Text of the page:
Another variation is to say, okay, I want to go to different events, I’m going to send the same materials to both but we’re going to put different phone numbers, so I know that this conference actually performs at a much higher converting rate than conference X. Same with billboards, if you’re going to be releasing a huge number of billboards, it makes sense to test at least three or four different designs, so you can see which one performs better.

Same with radio spots, say you’re testing different content, does a radio spot with music work better than one that does not? Is it important to mention a phone number three times versus four times? What’s the difference there?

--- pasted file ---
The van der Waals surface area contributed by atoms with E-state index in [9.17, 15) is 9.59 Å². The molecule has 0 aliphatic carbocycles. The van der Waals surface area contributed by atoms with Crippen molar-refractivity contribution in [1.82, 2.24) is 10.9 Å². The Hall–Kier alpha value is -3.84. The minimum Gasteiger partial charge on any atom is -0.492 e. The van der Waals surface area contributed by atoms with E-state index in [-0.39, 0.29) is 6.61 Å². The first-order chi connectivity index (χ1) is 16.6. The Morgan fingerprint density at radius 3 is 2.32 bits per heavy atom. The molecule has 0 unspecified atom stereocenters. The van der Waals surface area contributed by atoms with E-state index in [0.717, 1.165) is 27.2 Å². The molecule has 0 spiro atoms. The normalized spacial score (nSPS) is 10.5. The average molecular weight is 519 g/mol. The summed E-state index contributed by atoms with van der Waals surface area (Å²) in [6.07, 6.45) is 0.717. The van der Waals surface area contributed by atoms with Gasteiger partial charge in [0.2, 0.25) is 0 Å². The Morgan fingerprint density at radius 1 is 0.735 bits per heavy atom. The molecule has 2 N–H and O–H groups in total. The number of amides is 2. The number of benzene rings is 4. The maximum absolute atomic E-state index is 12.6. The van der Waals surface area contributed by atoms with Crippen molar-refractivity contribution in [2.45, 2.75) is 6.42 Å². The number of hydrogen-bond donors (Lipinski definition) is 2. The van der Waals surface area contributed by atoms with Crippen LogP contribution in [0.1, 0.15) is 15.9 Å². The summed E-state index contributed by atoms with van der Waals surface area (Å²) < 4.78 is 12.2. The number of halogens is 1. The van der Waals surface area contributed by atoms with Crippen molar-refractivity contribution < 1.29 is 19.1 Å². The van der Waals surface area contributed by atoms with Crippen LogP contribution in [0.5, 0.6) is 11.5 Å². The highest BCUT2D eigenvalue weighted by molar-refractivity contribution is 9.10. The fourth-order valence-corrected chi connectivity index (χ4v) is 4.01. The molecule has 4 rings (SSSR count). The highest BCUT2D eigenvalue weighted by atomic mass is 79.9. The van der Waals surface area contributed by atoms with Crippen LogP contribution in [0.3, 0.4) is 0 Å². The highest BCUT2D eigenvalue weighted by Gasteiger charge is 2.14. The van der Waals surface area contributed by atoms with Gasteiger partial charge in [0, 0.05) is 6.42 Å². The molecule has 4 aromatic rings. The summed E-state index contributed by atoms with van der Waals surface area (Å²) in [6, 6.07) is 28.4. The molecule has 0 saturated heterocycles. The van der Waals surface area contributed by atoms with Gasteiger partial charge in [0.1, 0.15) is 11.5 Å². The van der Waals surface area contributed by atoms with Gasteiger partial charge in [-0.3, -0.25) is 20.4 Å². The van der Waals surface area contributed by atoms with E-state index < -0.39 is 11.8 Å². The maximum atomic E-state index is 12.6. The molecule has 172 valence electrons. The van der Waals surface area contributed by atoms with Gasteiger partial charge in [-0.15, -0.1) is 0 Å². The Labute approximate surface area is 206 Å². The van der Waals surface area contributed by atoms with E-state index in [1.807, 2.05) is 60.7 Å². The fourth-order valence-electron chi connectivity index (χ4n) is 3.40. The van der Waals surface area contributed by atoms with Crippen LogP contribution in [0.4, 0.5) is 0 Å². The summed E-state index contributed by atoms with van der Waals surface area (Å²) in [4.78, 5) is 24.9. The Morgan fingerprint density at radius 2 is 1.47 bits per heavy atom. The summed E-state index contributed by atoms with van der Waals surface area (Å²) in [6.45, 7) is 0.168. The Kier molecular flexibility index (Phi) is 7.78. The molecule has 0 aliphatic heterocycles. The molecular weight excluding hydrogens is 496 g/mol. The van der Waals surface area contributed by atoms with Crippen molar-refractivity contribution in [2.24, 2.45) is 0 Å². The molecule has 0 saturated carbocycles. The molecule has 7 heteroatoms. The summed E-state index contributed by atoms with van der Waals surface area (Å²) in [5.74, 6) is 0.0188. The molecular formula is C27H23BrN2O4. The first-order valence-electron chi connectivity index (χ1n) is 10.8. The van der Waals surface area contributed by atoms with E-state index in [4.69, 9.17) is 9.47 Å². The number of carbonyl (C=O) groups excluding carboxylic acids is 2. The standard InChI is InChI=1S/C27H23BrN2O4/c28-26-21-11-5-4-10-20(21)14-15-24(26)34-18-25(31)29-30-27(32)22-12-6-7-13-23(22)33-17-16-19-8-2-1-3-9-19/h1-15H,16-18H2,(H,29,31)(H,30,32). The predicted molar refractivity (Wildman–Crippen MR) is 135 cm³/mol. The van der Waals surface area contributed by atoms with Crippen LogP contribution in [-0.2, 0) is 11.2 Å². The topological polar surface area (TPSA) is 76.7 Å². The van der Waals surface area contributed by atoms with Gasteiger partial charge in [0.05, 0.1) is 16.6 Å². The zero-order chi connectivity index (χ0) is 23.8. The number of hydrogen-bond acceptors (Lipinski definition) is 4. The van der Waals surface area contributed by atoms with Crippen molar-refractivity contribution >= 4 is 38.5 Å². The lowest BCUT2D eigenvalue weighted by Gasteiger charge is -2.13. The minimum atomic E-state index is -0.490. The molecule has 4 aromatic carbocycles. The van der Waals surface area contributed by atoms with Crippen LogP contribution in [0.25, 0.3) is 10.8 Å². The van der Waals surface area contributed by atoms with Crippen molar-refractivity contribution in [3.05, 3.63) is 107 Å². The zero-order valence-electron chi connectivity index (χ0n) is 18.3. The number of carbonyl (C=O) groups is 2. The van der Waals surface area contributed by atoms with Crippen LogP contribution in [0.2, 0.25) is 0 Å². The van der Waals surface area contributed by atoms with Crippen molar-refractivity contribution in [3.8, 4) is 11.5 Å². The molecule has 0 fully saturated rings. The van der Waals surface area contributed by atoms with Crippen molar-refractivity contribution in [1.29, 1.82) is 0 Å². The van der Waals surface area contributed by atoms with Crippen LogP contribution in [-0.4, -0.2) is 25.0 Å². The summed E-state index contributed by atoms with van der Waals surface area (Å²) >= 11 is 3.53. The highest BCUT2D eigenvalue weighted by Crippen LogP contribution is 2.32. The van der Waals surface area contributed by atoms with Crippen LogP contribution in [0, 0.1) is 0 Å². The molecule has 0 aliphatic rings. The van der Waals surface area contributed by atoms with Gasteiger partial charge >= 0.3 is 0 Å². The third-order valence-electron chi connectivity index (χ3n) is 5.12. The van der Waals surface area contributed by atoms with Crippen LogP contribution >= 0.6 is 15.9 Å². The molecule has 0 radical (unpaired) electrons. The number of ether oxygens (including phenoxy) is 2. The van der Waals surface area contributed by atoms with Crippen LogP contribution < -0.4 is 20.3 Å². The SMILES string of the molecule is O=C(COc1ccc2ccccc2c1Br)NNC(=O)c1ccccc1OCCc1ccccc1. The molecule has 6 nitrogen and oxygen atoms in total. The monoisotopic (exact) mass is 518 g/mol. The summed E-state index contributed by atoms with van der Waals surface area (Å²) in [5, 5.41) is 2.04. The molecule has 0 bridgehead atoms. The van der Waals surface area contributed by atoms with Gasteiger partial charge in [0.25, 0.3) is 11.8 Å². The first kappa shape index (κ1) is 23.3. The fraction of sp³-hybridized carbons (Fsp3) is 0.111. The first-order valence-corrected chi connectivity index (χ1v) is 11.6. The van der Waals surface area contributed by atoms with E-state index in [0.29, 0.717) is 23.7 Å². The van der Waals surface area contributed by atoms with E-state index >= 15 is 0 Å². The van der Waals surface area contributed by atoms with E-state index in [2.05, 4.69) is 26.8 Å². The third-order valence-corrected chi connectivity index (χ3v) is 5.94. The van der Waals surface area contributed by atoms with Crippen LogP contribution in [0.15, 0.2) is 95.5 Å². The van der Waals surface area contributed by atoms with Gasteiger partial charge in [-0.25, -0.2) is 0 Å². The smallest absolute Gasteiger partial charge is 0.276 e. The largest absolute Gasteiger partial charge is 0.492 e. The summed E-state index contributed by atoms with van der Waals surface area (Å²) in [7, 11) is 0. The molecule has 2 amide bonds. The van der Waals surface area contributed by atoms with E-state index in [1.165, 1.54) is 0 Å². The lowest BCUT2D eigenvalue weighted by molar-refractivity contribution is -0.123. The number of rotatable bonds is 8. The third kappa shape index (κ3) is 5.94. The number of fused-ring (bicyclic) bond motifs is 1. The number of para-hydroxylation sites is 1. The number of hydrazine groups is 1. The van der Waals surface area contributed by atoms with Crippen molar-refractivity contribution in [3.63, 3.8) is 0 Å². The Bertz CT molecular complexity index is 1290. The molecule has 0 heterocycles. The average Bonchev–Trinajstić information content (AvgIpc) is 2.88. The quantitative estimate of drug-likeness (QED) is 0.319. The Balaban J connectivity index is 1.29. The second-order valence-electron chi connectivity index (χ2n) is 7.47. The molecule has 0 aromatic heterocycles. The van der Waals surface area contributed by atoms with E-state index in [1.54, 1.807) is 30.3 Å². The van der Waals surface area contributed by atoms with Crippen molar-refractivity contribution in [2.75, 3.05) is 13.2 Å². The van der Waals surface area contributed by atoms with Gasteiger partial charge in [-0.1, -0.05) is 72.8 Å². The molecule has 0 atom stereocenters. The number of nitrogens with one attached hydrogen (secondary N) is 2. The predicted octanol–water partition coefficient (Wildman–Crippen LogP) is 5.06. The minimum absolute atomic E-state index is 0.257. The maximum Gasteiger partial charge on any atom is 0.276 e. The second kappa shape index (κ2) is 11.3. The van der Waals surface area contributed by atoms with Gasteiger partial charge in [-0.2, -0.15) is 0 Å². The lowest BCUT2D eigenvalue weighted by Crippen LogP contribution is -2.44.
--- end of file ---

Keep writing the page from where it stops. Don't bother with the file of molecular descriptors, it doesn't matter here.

Now typically, when people start running experiments like this, you see an increase of around 20% to 30%, and that’s very broad, obviously, it changes with every campaign and every industry. But when you are testing and examining what is going to work better, and you make this a part of your routine workflow, you will inevitably start finding out what works better.

You know, I love a great case study, INSIDE THE CAVE that was about the Obama campaign in 2008. And when these kind of analytics and techniques were really brought into the world of political campaigns, and they were running tests on various different email headlines and having huge results. And when they went back to the key stakeholders, the political advisors, the quote that they had was that, “Look, basically, we found that our guts were worthless.Our instinct never went with where the actual results landed.”

So, making this a part of your routine flow, testing and experimentation is really critical, and it’s why most savvy and sophisticated marketing departments out there consider conversion optimization to be part of their core strategy and core functionality.